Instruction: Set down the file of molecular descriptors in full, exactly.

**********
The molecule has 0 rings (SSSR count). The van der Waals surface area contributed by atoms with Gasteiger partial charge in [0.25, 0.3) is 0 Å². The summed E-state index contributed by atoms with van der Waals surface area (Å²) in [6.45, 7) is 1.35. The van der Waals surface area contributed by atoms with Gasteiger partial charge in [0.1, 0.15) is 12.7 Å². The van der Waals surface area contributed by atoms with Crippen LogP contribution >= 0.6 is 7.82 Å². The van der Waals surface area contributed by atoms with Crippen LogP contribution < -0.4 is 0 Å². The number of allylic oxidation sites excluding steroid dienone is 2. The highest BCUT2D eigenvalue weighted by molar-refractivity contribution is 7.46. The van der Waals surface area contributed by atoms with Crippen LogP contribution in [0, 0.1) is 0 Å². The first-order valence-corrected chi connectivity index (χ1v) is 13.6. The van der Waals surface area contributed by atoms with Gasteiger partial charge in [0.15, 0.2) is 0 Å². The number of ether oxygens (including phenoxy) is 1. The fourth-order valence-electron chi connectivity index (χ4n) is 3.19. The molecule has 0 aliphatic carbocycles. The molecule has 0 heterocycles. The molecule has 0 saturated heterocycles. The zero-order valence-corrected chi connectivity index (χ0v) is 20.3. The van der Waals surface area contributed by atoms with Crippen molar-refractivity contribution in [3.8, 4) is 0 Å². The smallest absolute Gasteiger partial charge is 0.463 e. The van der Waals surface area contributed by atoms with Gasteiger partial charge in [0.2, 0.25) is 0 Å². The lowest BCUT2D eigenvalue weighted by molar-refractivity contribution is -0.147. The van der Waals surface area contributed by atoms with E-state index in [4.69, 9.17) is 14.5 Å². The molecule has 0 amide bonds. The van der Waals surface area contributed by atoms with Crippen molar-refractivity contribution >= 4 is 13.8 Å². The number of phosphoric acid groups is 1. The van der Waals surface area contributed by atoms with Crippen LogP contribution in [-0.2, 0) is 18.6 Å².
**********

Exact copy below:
The molecule has 0 rings (SSSR count). The van der Waals surface area contributed by atoms with Gasteiger partial charge in [0.25, 0.3) is 0 Å². The summed E-state index contributed by atoms with van der Waals surface area (Å²) in [6.45, 7) is 1.35. The van der Waals surface area contributed by atoms with Gasteiger partial charge in [0.1, 0.15) is 12.7 Å². The van der Waals surface area contributed by atoms with Crippen LogP contribution >= 0.6 is 7.82 Å². The van der Waals surface area contributed by atoms with Crippen LogP contribution < -0.4 is 0 Å². The number of allylic oxidation sites excluding steroid dienone is 2. The highest BCUT2D eigenvalue weighted by molar-refractivity contribution is 7.46. The van der Waals surface area contributed by atoms with Crippen LogP contribution in [0, 0.1) is 0 Å². The first-order valence-corrected chi connectivity index (χ1v) is 13.6. The van der Waals surface area contributed by atoms with Gasteiger partial charge in [0.15, 0.2) is 0 Å². The number of ether oxygens (including phenoxy) is 1. The fourth-order valence-electron chi connectivity index (χ4n) is 3.19. The molecule has 0 aliphatic carbocycles. The molecule has 0 heterocycles. The molecule has 0 saturated heterocycles. The zero-order valence-corrected chi connectivity index (χ0v) is 20.3. The van der Waals surface area contributed by atoms with Crippen molar-refractivity contribution in [3.8, 4) is 0 Å². The smallest absolute Gasteiger partial charge is 0.463 e. The van der Waals surface area contributed by atoms with Gasteiger partial charge in [0.2, 0.25) is 0 Å². The lowest BCUT2D eigenvalue weighted by molar-refractivity contribution is -0.147. The van der Waals surface area contributed by atoms with E-state index in [4.69, 9.17) is 14.5 Å². The molecule has 0 amide bonds. The van der Waals surface area contributed by atoms with Crippen molar-refractivity contribution >= 4 is 13.8 Å². The number of phosphoric acid groups is 1. The van der Waals surface area contributed by atoms with Crippen LogP contribution in [-0.2, 0) is 18.6 Å².